Given that Nuri Bilge Ceylan is yet to celebrate his 60th birthday, it would be pre-emptive to describe The Wild Pear Tree as a late-period film in the director’s career. It certainly has the feel of one though; the kind of unfashionably heavyweight work of an old master that used to turn up a couple of times a decade from the likes of the late Greek doyen of ‘slow cinema’, Theo Angelopoulos.
Ceylan’s first films, leading up to the name-making Uzak in 2002, dissect the social and generational chasms between rural and urban lives. A modern, derivative study in romantic ennui and an exercise in genre followed with Climates and Three Monkeys, before an expansive change of tack in Once Upon a Time in Anatolia and the Palme d’Or winning Winter Sleep.
These major later works take their structural cues from Ceylan’s clear passion for the doorstops of Russian literature, and his latest proves no exception. If the spirit of Tolstoy lives in The Wild Pear Tree’s ravishing rural vistas, and Chekhov in the gestural details of small-town life, it’s the dialectical template of Dostoyevsky that’s been carried through most clearly from Winter Sleep’s riffs on ‘The Brothers Karamazov’.
Sinan (Dogu Demirkol) is an aspiring writer, newly returned from college to the family home. He’s written his first book, a “quirky auto-fiction meta-novel” that shares its name with “those gnarled, stunted trees” of the film’s title. With a three-hour plus running time ahead, Ceylan appears to set the stage for a cinematic bildungsroman of self-actualisation, putting his protagonist through a series of encounters on the path to enlightenment. But Sinan’s a tricky customer. Despairing of the town he’d happily “drop an atomic bomb on,” most of his disdain is saved for his father (Murat Cemcir, extraordinary), the flawed gambling addict in whom Sinan glimpses his own potential future.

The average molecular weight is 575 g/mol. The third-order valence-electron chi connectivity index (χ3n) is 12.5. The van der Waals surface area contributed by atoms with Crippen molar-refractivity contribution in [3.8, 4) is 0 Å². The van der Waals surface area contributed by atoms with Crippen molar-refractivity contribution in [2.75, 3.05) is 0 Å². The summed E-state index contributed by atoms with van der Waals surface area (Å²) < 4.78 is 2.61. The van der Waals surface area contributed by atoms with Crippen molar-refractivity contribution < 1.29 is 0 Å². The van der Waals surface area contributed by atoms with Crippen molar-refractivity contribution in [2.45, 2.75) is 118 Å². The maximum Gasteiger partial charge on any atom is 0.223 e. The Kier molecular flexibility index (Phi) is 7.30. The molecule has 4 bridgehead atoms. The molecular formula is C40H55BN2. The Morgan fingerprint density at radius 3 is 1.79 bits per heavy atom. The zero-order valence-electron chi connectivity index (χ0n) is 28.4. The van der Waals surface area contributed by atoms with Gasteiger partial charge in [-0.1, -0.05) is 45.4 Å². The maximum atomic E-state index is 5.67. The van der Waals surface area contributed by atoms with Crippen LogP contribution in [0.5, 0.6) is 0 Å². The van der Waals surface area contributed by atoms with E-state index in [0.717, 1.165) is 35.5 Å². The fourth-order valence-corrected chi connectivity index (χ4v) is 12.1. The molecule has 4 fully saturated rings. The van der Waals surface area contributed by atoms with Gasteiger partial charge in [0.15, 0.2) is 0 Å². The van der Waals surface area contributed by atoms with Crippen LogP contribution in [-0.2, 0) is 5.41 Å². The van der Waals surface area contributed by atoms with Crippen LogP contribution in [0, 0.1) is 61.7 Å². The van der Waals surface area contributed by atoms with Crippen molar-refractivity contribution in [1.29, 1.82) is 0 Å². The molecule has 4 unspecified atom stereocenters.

It’s a portrait of the artist as an entitled young man. While Sinan’s novel aspires to the poetry of rural living, Ceylan’s film mines the tension between a romantically idealised vision of the artistic life and the subjective truths of those Sinan views as fodder for his literary pursuits.
“There is more than one reality,” exclaims a successful local writer in the film’s key exchange, one of the many circuitous conversations that serve as The Wild Pear Tree’s structural backbone. Ceylan approaches these ideological confrontations with an elegant pragmatism, before fracturing them with poetic grace notes. Sinan is the protagonist, but Ceylan’s ambiguous intrusions serve to undermine the surety of his subjective reality. These formal abstractions elucidate his romantic vanity, or in the case of a (dreamt?) chase sequence, his Kafka-esque anxieties.
“How can a writer be credible if he can’t see his real self?” asks Sinan, and come the film’s transcendent final sequence, the question remains. “It’s like a test of your self-image,” he says of writing, “Try as you may to hide it, it reveals itself somehow.” Ceylan’s interrogation of said artistic self-image sinuously extracts its revelations, but it’s left open as to whether Sinan will ever see the wood for the wild pear trees.